At any rate, whatever the problem was, I have now reinstalled both my computers, one with Windows 7, one with Windows 8 - the Windows 7 variant because I have several software packages that won't run under Windows 8, unless I spend money I don't have to upgrade them. Besides, when I ran Windows 8 on the Vaio I had to tweak a lot by hand, and noticed that, amongst others, the DVD drive would not get recorgnized. Before too long, the Vaio will expire - the motherboard battery died already - and then I'll be able to upgrade whatever I buy next to Windows 8 Pro, all payed up, backed up and waiting to be used.

So: Google sells Motorola, and Facebook makes massive profits on "mobile advertising" using bandwidth its users pay carriers and ISPs for. It all just boggles my mind. I never really understood why Google bought Motorola, at one time a serious contender in the mobile market, but then ours is not to reason why, Google branches into lots of fields just to test the waters, or so it seems. But then the mobile advertising... of course, I have to realize "mobile", these days, means smartphones that are almost as large as tablets, and tablets that are almost as large as laptops. And, probably, very many users have just the phone, or just a simple phone and the tablet, because having a PC as well likely gets a bit expensive. If you grow up "on" the smartphone you can pretty much do everything on that. Just because I don't means I haven't transferred certain functions to the mobile world. I do have Microsoft Office on one of my mobiles, I've just never had any inclination to use that on a small screen. All it gave me was an understanding why Microsoft eventually bought Nokia. Even Skype runs on my Nokia, which I think I got just before I moved to Washington State. That's right, I got the C7 in 2011, because it came with a free navigation application and free maps. I didn't want to drive right across the country with just one older (2007) GPS phone, and no backup.

Lenovo, the Chinese chappies who now bought Motorola, are a truly fascinating outfit. Buying IBM's PC division, back in 2004, was a bit of a coup, but they've gone from strength to strength, this without the apparently "tainted" financing that hampers other Chinese companies, Huawei is a good example. I am writing this on a Lenovo laptop, still with much of the IBM Thinkpad engineering that made that line such a hit, but too expensive for Big Blue to maintain.

But I cannot help but wsonder whether Nokia will leave Microsoft the same way Motorola left Google. Between the Surface tablet and Nokia, it seems Microsoft is positioning itself to become a player in the mobile space, but then Apple and Google, both of which have based their operating systems on UNIX, seem to have solid control in the mobile world, and all I can see for Microsoft is its bloated Windows operating system, great on servers and PCs, not so great on a small mobile device. The Windows 8.1 "hybrid" iteration is so horrendous I am not using it.

April 17, 2014: Another Blackberry, or...?

Keywords: Blackberry, Z10, Torch 9810, T-Mobile, Nokia, Android, 4G LTE, UMA, WiFi Calling, Bluetooth, VPN
Blackberry 9810 and Z10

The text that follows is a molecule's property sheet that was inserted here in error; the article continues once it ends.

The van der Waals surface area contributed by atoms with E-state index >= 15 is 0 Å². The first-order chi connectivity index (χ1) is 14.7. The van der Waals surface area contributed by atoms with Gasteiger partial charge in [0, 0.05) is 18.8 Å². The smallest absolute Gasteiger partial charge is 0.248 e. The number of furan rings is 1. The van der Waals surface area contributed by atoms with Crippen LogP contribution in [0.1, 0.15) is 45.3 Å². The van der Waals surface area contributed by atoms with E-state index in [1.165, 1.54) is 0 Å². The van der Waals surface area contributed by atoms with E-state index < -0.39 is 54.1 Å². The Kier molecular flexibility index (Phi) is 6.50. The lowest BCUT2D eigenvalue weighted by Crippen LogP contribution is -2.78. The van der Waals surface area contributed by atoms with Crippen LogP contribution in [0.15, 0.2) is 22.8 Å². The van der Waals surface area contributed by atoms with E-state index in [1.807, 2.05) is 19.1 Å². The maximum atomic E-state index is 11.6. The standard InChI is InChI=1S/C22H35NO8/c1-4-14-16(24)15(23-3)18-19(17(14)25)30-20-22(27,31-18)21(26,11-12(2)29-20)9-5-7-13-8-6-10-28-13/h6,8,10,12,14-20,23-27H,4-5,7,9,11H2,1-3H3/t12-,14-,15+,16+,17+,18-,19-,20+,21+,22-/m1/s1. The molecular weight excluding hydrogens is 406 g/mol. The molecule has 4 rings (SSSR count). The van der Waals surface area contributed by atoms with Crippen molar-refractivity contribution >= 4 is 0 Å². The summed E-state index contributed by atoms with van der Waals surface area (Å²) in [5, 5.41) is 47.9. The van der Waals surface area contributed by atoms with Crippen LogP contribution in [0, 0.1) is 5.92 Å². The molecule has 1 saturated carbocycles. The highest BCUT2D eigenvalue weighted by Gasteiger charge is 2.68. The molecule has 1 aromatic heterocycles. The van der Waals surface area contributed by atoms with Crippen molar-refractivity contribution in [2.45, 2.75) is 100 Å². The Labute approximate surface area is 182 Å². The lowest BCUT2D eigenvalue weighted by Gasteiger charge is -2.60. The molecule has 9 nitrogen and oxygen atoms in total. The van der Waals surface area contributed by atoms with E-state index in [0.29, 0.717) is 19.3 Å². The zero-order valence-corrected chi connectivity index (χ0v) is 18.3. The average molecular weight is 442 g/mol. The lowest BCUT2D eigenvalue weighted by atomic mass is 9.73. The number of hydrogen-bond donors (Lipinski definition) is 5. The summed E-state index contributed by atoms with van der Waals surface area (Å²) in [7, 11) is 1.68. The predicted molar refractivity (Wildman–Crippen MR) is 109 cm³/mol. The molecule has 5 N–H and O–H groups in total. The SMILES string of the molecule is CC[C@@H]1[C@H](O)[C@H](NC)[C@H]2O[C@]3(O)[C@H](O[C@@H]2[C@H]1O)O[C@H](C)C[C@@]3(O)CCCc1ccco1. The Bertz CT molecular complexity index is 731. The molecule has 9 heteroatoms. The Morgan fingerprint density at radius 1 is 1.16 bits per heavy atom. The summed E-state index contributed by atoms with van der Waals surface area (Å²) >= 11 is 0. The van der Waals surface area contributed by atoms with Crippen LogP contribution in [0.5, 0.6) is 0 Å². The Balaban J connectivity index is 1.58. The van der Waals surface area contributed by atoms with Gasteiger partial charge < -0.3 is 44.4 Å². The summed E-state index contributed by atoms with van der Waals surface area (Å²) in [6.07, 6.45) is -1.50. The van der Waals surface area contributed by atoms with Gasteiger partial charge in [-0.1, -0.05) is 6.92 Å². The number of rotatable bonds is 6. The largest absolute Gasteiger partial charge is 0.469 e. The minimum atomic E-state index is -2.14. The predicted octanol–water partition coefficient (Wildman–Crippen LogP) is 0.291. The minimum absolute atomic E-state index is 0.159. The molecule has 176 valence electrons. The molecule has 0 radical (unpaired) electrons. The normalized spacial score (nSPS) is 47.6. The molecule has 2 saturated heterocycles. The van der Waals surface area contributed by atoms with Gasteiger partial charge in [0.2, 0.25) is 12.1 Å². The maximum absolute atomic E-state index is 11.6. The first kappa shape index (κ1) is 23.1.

in holsters I normally have a backup for each vital piece of equipment - cellphone, laptop, etc. So, as I only have the one Blackberry - my last upgrade had a $50 discount provided I returned the "old" Blackberry I replaced - I had been thinking about getting another. An issue with Blackberry and T-Mobile is that only the Blackberrys T-Mobile sells itself have the AWS frequencies necessary to support 3G and 4G, not to mention its WiFi Calling (UMA) feature. I had been looking at the refurbished Z10s available from T-Mobile's website, but at almost $300 I found them a bit steep for my wallet, even though a new Z10 lists at $468. I was waiting for them to come down when RIM announced they would not renew their T-Mobile contract, and so April 25 turned out to be the cutoff date.

Like it or not, I ended up parting with $324, to make sure I had another Blackberry - part of the reason, if you're wondering, is that I have a Blackberry Playbook tablet, which talks to the handsets, so wanted to stay with the brand. Another reason is that I do not like the way Google has implemented Android - a phone whose every keystroke, call, location, word and sentence is reported to, and used by, Google is really a bit steep. I have a Galaxy in the car, one I use as a dashcam and engine monitor, it reports the car's location when I am not driving it, I don't have a problem with that level of reporting, but the idea that Google knows what I tell my friends, has their numbers and locations, and knows when I stop at what Starbucks for a coffee is way too much for me. It is actually anathema to me why there isn't more noise about this - the majority of consumers do not seem to care. As an aside, the picture on the right shows the way the Blackberry is worn, traditionally, in a belt holster that switches the handset to standby mode automatically. I love that - you never leave your phone somewhere, and it is hard to snatch,something that seems to be an increasing problem in major conurbations. One the left the Blackberry Z10 I just got, on the right my May 2012 Blackberry Torch 9810.